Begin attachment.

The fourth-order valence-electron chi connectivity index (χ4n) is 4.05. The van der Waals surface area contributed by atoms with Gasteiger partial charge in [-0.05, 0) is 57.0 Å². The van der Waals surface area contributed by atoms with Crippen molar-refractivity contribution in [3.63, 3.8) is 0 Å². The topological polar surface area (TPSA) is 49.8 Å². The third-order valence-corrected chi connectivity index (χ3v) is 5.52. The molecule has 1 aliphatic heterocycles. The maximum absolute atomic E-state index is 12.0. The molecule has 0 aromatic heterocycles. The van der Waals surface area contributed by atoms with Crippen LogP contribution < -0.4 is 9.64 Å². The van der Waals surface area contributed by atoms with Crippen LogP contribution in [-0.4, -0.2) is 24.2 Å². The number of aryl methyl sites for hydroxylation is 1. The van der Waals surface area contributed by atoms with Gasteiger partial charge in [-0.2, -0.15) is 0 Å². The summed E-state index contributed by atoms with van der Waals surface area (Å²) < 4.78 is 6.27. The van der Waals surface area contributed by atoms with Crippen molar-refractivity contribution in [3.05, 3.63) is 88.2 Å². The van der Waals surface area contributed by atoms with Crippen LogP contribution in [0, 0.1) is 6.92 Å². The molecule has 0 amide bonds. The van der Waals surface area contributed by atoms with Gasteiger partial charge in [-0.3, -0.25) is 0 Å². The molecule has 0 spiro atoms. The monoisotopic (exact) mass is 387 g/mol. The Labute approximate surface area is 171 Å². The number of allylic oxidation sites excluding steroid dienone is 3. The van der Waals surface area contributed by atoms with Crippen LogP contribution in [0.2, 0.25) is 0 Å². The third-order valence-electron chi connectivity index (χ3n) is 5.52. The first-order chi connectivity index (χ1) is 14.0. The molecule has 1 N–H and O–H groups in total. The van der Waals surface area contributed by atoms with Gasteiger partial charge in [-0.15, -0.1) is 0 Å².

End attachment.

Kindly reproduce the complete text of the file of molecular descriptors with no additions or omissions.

The fourth-order valence-electron chi connectivity index (χ4n) is 4.05. The van der Waals surface area contributed by atoms with Gasteiger partial charge in [-0.05, 0) is 57.0 Å². The van der Waals surface area contributed by atoms with Crippen molar-refractivity contribution in [3.63, 3.8) is 0 Å². The topological polar surface area (TPSA) is 49.8 Å². The third-order valence-corrected chi connectivity index (χ3v) is 5.52. The molecule has 1 aliphatic heterocycles. The maximum absolute atomic E-state index is 12.0. The molecule has 0 aromatic heterocycles. The van der Waals surface area contributed by atoms with Crippen LogP contribution < -0.4 is 9.64 Å². The van der Waals surface area contributed by atoms with Crippen LogP contribution in [-0.4, -0.2) is 24.2 Å². The number of aryl methyl sites for hydroxylation is 1. The van der Waals surface area contributed by atoms with Gasteiger partial charge in [-0.2, -0.15) is 0 Å². The summed E-state index contributed by atoms with van der Waals surface area (Å²) < 4.78 is 6.27. The van der Waals surface area contributed by atoms with Crippen molar-refractivity contribution in [3.05, 3.63) is 88.2 Å². The van der Waals surface area contributed by atoms with Crippen LogP contribution in [0, 0.1) is 6.92 Å². The molecule has 0 amide bonds. The van der Waals surface area contributed by atoms with Gasteiger partial charge in [-0.3, -0.25) is 0 Å². The molecule has 0 spiro atoms. The monoisotopic (exact) mass is 387 g/mol. The Labute approximate surface area is 171 Å². The number of allylic oxidation sites excluding steroid dienone is 3. The van der Waals surface area contributed by atoms with Crippen LogP contribution in [0.2, 0.25) is 0 Å². The third-order valence-electron chi connectivity index (χ3n) is 5.52. The first-order chi connectivity index (χ1) is 14.0. The molecule has 1 N–H and O–H groups in total. The van der Waals surface area contributed by atoms with Gasteiger partial charge in [-0.15, -0.1) is 0 Å².